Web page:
Here is a video of  some Mola Mola fish that look as though they were designed by Terry Gilliam.

Today was a lovely Birthday. After the trip I drove back south to Barbara's house for another couple of days of totally unnecessary R&R. Why not? It's my birthday!

Friday, September 05, 2014

Tales of Whales in Monterey

Elegant Terns accompanied us on the way in and out of the harbor today
A few of the passengers on board in Monterey

 Today was day one of my birthday weekend full of salt water and hopefully, loads of birds. We set out from Monterey Harbor. My birding buddy Don was on board too.

On the way out of the harbor, passing the California Sea Lion & cormorant coated jetty
Passing by the Monterey Bay Aquarium on the way out to sea
This summer there was a lot of cold water along the coast. Cold water rises in up-wellings. I think it's because cold water floats - think ice cubes - which is weird because cold air does the opposite, it sinks. I mean, WTH? Cold water carries nutrients and mini-critters up to the surface so hoards of sea birds and whales show up for the feast.  So there were lots of Humpback Whales before we even navigated out of the harbor.
You can see how close to shore these Whales are.The birds are
gulls, some Brown Pelicans and hundreds of Sooty Shearwaters
Flukes as the Humpback dives
Humpback's back
 Barbara and her sister Suzi spent many days this summer, watching Humpback Whales diving and feeding just off shore. It was a wonderful phenomenon, enjoyed by hundreds if not thousands of landlubbers this year.
Sooty Shearwater taking to the sky
Red-necked Phalaropes
A pretty pair of cocoa-colored Common Murres, probably juvenile
Around noon an immense pod of Long-beaked Common Dolphins came up on the boat, riding the slipstream and headed at bat-out-of-hell speed to who knows where. I love dolphins and I particularly enjoy seeing them in massive pods because it so surreal.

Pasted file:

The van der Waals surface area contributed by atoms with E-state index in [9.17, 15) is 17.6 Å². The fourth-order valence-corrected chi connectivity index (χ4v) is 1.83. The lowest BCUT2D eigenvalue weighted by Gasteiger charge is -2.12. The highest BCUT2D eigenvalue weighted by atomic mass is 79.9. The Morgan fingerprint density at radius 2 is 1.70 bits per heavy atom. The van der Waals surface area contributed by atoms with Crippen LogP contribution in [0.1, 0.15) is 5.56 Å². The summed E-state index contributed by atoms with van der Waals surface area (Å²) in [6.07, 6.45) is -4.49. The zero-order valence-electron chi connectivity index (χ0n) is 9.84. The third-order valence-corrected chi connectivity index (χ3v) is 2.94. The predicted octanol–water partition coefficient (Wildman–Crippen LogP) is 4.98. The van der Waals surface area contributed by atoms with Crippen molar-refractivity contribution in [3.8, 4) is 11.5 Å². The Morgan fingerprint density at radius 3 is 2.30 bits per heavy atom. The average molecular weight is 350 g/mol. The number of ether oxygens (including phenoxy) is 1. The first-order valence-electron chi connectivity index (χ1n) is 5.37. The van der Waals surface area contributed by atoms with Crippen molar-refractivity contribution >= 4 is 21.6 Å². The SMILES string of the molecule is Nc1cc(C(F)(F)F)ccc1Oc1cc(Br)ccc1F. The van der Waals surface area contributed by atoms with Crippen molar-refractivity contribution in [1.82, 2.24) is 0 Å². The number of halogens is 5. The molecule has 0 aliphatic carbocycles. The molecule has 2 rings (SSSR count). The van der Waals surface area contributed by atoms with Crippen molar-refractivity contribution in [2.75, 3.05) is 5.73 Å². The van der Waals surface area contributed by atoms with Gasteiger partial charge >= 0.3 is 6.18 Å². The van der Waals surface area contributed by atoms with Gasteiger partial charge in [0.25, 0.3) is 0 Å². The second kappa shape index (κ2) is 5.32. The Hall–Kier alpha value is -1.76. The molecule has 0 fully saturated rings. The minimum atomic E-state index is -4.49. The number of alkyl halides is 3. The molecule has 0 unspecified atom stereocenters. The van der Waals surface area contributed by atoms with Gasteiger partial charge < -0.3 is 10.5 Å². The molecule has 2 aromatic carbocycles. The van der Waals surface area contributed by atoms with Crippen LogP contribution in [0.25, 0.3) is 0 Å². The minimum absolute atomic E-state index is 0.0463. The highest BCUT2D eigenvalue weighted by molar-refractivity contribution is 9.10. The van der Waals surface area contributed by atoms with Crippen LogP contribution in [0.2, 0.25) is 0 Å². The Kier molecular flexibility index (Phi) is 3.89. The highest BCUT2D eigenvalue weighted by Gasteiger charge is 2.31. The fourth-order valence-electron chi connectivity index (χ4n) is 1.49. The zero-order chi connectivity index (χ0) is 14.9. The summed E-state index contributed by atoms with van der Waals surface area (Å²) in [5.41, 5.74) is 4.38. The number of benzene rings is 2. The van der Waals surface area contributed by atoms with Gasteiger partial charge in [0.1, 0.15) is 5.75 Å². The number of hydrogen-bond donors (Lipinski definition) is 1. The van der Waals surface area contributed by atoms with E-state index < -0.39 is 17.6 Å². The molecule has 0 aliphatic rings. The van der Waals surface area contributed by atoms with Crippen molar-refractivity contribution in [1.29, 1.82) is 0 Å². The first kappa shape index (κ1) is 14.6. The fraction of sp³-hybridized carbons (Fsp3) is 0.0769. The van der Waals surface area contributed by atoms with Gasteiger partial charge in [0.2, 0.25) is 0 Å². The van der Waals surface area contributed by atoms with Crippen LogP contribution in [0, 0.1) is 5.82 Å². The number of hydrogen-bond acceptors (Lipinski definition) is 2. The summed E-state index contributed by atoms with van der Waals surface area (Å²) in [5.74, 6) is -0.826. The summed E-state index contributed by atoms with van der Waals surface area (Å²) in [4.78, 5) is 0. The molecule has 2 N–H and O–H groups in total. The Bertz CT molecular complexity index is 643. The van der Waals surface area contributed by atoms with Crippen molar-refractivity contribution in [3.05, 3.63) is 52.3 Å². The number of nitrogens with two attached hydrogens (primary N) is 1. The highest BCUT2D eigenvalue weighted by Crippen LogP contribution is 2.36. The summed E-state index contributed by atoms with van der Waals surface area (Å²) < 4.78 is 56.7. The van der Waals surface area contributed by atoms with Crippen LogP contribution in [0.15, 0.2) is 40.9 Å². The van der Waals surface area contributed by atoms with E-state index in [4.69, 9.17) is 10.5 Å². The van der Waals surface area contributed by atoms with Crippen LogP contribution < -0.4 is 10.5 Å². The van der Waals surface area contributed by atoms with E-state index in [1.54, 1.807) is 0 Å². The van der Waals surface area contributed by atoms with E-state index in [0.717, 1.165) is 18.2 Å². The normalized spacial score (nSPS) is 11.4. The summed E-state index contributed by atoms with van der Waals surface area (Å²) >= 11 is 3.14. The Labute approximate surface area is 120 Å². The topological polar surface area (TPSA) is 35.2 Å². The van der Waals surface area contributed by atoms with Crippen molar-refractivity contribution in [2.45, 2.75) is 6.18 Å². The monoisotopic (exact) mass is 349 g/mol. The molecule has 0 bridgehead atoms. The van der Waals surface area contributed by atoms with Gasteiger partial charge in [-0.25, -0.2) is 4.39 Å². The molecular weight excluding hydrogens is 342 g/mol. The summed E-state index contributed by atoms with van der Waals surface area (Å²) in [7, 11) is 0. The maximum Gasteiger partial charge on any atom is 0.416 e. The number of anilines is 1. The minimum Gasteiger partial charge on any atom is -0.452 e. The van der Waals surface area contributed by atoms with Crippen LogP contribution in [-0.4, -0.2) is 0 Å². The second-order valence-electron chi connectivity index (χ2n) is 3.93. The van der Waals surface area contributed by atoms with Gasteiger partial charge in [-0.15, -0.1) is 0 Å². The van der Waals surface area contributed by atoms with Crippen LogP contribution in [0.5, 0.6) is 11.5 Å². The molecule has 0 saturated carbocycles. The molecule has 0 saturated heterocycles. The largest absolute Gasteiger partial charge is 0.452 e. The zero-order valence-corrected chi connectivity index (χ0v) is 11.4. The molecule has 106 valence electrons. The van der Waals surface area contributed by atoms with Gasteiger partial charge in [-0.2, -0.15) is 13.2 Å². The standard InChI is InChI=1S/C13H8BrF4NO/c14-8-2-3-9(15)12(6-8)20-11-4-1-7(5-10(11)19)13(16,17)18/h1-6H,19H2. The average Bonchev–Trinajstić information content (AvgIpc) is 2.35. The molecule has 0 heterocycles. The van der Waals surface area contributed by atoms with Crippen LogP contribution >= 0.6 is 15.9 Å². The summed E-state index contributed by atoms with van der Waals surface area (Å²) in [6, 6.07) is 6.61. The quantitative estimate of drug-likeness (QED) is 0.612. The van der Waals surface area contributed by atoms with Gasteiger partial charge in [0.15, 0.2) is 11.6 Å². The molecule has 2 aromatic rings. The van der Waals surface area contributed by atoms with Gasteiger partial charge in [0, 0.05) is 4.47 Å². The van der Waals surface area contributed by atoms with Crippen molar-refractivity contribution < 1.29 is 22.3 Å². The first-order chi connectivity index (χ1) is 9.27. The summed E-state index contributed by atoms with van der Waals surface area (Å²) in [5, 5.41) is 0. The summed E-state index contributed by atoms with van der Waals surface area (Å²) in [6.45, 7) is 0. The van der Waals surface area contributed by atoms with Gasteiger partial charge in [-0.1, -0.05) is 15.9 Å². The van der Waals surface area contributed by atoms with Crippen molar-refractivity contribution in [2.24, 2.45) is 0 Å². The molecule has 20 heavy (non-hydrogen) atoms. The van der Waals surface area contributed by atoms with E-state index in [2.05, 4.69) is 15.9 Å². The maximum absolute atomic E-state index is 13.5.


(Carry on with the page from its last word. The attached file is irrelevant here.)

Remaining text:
Hundreds of racing Long-beaked Common Dolphins
Steep Leap
Everyone loves a Dolphin's tail
Not to be greedy or ungrateful, but whenever I get such nice close ups of dolphins I end up wishing that the day had been a tad sunnier. I mean, imagine the photos above all in blue? Hey, can't have it all I suppose.

The neatest things I saw all day were Dall's Porpoises. They are amazing! Shaped like old throw pillows these water babies can still scoot through the water faster than any other cetacean. They are always an immense treat. They're so fast they're hard to get shots of, even with video.

The only still shot I managed to get of a Dall's Porpoise - it's headed left

We hit a spot where everyone and their finny friends were fishing - Sea Lions, Whales and lots of shearwaters. It gave a nice chance for photographing genuine Whale Tails, by which individual whales are ID'd by nosy scientists.
Wrong side of the tail for an ID, but still a nice barnacled, sea weed edged tail
Look at the white marking, Orca or shark bite fluke and again with the barnacles
Not too many bites out of this tail and it's all black
You can see the Fur Seal (?) fins on the left, and a rather obvious Whale on the right
Stellar's Sea Lions, larger than California Sea Lions
are appreciative of a good little bouy
A Sea Otter in the Harbor as we head back to the pier
Well, it was great day for birds and mammals today, even if I didn't show off much of the birds we saw. Shame was, I was unable to get a bird that would have been a lifer for me; there were a few Manx Shearwaters. There were so many hundreds of Sooty Shearwaters in front of me and I couldn't pick out the one Manx. Rats! Oh well, another day perhaps.